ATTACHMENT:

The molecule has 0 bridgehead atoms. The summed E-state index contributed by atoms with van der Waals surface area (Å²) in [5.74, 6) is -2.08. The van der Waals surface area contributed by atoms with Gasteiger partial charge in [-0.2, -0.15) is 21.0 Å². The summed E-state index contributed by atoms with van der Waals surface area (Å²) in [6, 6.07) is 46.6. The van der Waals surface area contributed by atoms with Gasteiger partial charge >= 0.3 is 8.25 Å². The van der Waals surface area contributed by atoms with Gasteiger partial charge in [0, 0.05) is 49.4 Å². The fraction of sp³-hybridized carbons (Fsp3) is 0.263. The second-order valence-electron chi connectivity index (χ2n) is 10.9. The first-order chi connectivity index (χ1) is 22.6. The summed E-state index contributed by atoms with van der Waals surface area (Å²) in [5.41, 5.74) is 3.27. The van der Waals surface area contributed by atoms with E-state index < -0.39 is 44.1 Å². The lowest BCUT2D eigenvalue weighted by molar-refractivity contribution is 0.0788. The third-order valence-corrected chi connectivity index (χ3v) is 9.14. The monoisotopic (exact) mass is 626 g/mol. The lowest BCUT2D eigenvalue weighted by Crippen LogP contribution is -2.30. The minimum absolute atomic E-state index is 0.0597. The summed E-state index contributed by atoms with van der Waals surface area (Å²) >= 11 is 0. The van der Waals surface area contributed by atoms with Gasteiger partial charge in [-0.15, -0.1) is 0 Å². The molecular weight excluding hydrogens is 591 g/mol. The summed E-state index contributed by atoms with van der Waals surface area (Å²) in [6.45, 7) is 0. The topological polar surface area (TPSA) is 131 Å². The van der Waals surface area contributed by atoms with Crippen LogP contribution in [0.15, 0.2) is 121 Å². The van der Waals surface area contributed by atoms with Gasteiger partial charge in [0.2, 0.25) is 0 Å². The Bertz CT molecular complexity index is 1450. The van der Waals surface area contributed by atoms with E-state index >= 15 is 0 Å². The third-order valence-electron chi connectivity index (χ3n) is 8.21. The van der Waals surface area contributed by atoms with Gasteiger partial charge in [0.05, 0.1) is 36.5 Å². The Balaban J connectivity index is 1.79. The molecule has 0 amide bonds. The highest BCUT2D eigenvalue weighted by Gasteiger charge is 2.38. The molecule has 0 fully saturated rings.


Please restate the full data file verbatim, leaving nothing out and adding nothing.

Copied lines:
The molecule has 0 bridgehead atoms. The summed E-state index contributed by atoms with van der Waals surface area (Å²) in [5.74, 6) is -2.08. The van der Waals surface area contributed by atoms with Gasteiger partial charge in [-0.2, -0.15) is 21.0 Å². The summed E-state index contributed by atoms with van der Waals surface area (Å²) in [6, 6.07) is 46.6. The van der Waals surface area contributed by atoms with Gasteiger partial charge >= 0.3 is 8.25 Å². The van der Waals surface area contributed by atoms with Gasteiger partial charge in [0, 0.05) is 49.4 Å². The fraction of sp³-hybridized carbons (Fsp3) is 0.263. The second-order valence-electron chi connectivity index (χ2n) is 10.9. The first-order chi connectivity index (χ1) is 22.6. The summed E-state index contributed by atoms with van der Waals surface area (Å²) in [5.41, 5.74) is 3.27. The van der Waals surface area contributed by atoms with E-state index < -0.39 is 44.1 Å². The lowest BCUT2D eigenvalue weighted by molar-refractivity contribution is 0.0788. The third-order valence-corrected chi connectivity index (χ3v) is 9.14. The monoisotopic (exact) mass is 626 g/mol. The lowest BCUT2D eigenvalue weighted by Crippen LogP contribution is -2.30. The minimum absolute atomic E-state index is 0.0597. The summed E-state index contributed by atoms with van der Waals surface area (Å²) >= 11 is 0. The van der Waals surface area contributed by atoms with Gasteiger partial charge in [-0.15, -0.1) is 0 Å². The molecular weight excluding hydrogens is 591 g/mol. The summed E-state index contributed by atoms with van der Waals surface area (Å²) in [6.45, 7) is 0. The topological polar surface area (TPSA) is 131 Å². The van der Waals surface area contributed by atoms with Crippen LogP contribution in [0.15, 0.2) is 121 Å². The van der Waals surface area contributed by atoms with Gasteiger partial charge in [0.2, 0.25) is 0 Å². The Bertz CT molecular complexity index is 1450. The van der Waals surface area contributed by atoms with E-state index >= 15 is 0 Å². The third-order valence-electron chi connectivity index (χ3n) is 8.21. The van der Waals surface area contributed by atoms with Gasteiger partial charge in [0.05, 0.1) is 36.5 Å². The Balaban J connectivity index is 1.79. The molecule has 0 amide bonds. The highest BCUT2D eigenvalue weighted by Gasteiger charge is 2.38. The molecule has 0 fully saturated rings.